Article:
Thursday, February 02, 2006

Nam June Paik dies at 74

In 2001, Mrs. Mac and I sailed from London, England, to Bilbao, Spain, to see the Armani Collection and The Worlds of Nam June Paik at the Museo Guggenheim.

I had seen Paik installations in New York over the years, but had never seen a large collection of his installations. One piece was a collaboration with David Bowie during his "Serious Moonlight" Tour. Other collaborators, dating back to the late-1950s, include Laurie Anderson, Joseph Beuys, Bowie, John Cage, and Merce Cunningham.

Paik's work often combined nudity and technology, or humans and technology, and were the cornerstone for artscapes ranging from simple video installations to surveillance art. Paik was the godfather of the music video that has so insidiously altered electronic communications.

Paik's work was ground-breaking and his death is a loss to what is left of civilization.

See more information about his life and work at his web site.

Nam June Paik, the avant-garde composer who was credited with being the inventor of video art, has died. He was 74.

The Korean-born Paik died Sunday night of natural causes at his Miami apartment, according to his Web site.

Paik played a pivotal role in using video as a form of artistic expression. A member of the Fluxus art movement, Paik combined the use of music, video images and sculptures.

Paik's work has gained international praise from the Guggenheim Museum in New York, and the Museum of Broadcast Communications in Chicago, among others, and much of his work is on display at the Nam June Paik Museum in Kyonggi, South Korea.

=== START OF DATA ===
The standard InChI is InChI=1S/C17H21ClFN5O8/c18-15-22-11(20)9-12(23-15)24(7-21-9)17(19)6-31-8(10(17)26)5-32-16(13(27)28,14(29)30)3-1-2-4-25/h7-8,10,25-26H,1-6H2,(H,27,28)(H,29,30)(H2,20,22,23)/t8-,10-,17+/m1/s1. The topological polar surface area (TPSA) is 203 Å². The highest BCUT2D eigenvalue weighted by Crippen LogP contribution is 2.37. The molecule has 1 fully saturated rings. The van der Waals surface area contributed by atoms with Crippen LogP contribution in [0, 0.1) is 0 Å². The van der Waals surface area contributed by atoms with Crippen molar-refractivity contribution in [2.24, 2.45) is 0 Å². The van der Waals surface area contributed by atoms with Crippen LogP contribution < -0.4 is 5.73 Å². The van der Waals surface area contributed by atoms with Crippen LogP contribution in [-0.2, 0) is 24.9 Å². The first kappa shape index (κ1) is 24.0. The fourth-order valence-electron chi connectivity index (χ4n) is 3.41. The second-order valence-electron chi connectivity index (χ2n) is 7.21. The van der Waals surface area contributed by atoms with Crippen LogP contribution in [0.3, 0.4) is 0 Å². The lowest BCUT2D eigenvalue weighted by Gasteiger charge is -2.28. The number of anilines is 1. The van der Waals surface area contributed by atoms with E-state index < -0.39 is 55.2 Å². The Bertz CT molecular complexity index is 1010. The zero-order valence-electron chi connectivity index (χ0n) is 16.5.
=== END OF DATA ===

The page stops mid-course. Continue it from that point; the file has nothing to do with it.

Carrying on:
He completed degrees in music and aesthetics in Japan before pursuing graduate work in philosophy. Some of his experiments were in radio and television, and he is thought to have coined the terms "information superhighway" and "the future is now."

Paik made his artistic debut in Wiesbaden, West Germany, in 1963 with a solo art exhibition titled "Exposition of Music-Electronic Television." He scattered 12 television sets throughout the exhibit space and used them to create unexpected effects in the images being received. Later exhibits included the use of magnets to manipulate or alter the image on TV sets and create patterns of light.

He moved to New York in 1964 and started working with classical cellist Charlotte Moorman to combine video, music and performance.

In "TV Cello" they stacked television sets that formed the shape of a cello. When she drew the bow across the television sets, there were images of her playing, video collages of other cellists and live images of the performance.

In one highly publicized incident, Moorman was arrested in 1967 in New York for going topless in performing Paik's "Opera Sextronique." Said one headline: "Cops Top a Topless 'Happening.'" In a 1969 performance titled "TV Bra for Living Sculpture," she wore a bra with tiny TV screens over her breasts.

"TV Bra for Living Sculpture" and "TV Cello" are on display at the Walker Art Center in Minneapolis.

Paik's journey as an artist has been truly global, and his impact on the art of video and television has been profound.To foreground the creative process that is distinctive to Paik's artwork, it is necessary to sort through his mercurial movements, from Asia through Europe to the United States, and examine his shifting interests and the ways that individual artworks changed accordingly. It is my argument that Paik's prolific and complex career can be read as a process grounded in his early interests in composition and performance. These would strongly shape his ideas for mediabased art at a time when the electronic moving image and media technologies were increasingly present in our daily lives. In turn, Paik's work would have a profound and sustained impact on the media culture of the late twentieth century; his remarkable career witnessed and influenced the redefinition of broadcast television and transformation of video into an artist's medium.

Many thanks to Deathwatch Central for this obituary

Dick Mac Recommends:

The Worlds of Nam June Paik
Nam June Paik

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